Chase Jarvis made a career with images of fast people in far-flung places. Then he pointed his camera at his hometown.
CHASE JARVIS’S GREATEST IDEA came to him in the last place you expect to find Chase Jarvis: in a hammock, his globetrotting momentum slowed to a rare zero miles per hour. Renowned for commercial images of desert runners, rock climbers, and drivers of careening SUVs, Jarvis, like his subjects, is in constant motion. He flies 150,000 miles a year, zigzagging from Dubai to China, New Zealand, and back to Seattle. But in the fall of 2007, while lazing in his Greenlake backyard, the photographer penned a list of Seattleites with whom he’d like to collaborate. But how to choose among the city’s most influential musicians, writers, designers, DJs, athletes, and restaurateurs?
Then, a turn of the notepad. Or a squint of the eye. The idea came into focus. “I realized that the list was the project,” he recalls. He wouldn’t have to choose—he could collaborate with all of them. Jarvis spent the next two years connecting with over 100 people, coaxing them to his north Lake Union studio.
Asked to bring objects that define who they are, the subjects arrived at the studio with dogs, scooters, and ice axes. And as soon as they stepped onto the white seamless backdrop, Jarvis popped off shots. “I didn’t give them an explanation,” he says. “Not with the goal of making them uncomfortable, but with the goal of getting a photograph that represents their personality or opens them up in a different way.”
The results surprised even him. In session after session, Jarvis witnessed a city baring its soul. A fellow photog broke down in tears. A restaurateur asked to be photographed topless.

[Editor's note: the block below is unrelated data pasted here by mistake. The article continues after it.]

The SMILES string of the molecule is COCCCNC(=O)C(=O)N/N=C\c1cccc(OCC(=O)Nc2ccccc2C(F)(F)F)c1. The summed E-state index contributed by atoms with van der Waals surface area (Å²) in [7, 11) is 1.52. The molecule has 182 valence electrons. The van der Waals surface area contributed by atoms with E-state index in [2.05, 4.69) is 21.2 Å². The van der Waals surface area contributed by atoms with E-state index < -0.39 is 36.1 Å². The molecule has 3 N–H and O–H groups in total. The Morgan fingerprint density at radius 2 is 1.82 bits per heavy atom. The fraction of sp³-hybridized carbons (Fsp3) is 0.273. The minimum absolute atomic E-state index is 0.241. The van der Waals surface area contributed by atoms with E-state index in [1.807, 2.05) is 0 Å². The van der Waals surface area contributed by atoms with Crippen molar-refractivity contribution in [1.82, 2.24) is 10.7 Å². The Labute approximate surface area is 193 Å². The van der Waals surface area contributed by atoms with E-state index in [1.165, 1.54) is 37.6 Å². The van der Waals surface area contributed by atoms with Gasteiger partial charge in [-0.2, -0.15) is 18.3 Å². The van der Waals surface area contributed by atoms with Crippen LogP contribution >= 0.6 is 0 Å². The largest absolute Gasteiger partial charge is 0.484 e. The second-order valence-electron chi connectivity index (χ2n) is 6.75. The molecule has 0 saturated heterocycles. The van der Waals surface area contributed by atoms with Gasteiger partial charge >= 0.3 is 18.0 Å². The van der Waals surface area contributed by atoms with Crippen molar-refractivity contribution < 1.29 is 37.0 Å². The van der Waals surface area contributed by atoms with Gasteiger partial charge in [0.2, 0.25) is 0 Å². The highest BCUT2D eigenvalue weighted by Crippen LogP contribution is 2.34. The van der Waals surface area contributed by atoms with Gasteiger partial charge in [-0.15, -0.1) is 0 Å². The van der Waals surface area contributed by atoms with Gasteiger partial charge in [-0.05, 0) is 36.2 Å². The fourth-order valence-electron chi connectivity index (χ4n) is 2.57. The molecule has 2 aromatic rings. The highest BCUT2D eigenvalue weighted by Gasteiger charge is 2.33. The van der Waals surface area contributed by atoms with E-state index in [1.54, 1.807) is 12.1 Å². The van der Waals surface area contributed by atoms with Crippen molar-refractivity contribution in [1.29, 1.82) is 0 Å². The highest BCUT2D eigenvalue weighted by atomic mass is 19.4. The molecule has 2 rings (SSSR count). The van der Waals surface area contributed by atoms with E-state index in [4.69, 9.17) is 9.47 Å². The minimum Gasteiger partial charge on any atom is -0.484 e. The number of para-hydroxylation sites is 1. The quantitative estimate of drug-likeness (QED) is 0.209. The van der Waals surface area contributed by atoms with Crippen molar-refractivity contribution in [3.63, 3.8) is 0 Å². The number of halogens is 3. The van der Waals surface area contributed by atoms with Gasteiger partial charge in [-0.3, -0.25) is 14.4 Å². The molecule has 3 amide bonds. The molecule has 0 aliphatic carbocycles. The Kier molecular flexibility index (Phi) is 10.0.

You will see the black and white photos a lot in the coming months. A book, Seattle 100: Portrait of a City, is out now (royalties will go to 4culture.org, which supports public art and historic preservation in King County). An installation of the prints is on display at the photographer’s South Lake Union gallery.
People will argue with Jarvis’s choices. Why this band and not another, more immediately relevant one? Why a biomechanical engineer, but not a surgeon or software developer? Jarvis admits that his project is really a Seattle 100, not the Seattle 100. But the collection makes the undeniable case, through its critical mass of names and faces, that some of the best ideas in the world are being hatched in Seattle—in labs, kitchens, behind cameras and turntables, and, yes, in backyard hammocks.
Here, along with photos from Seattle 100, Jarvis lets Seattle Met in on discoveries he made while photographing the city’s most fascinating figures.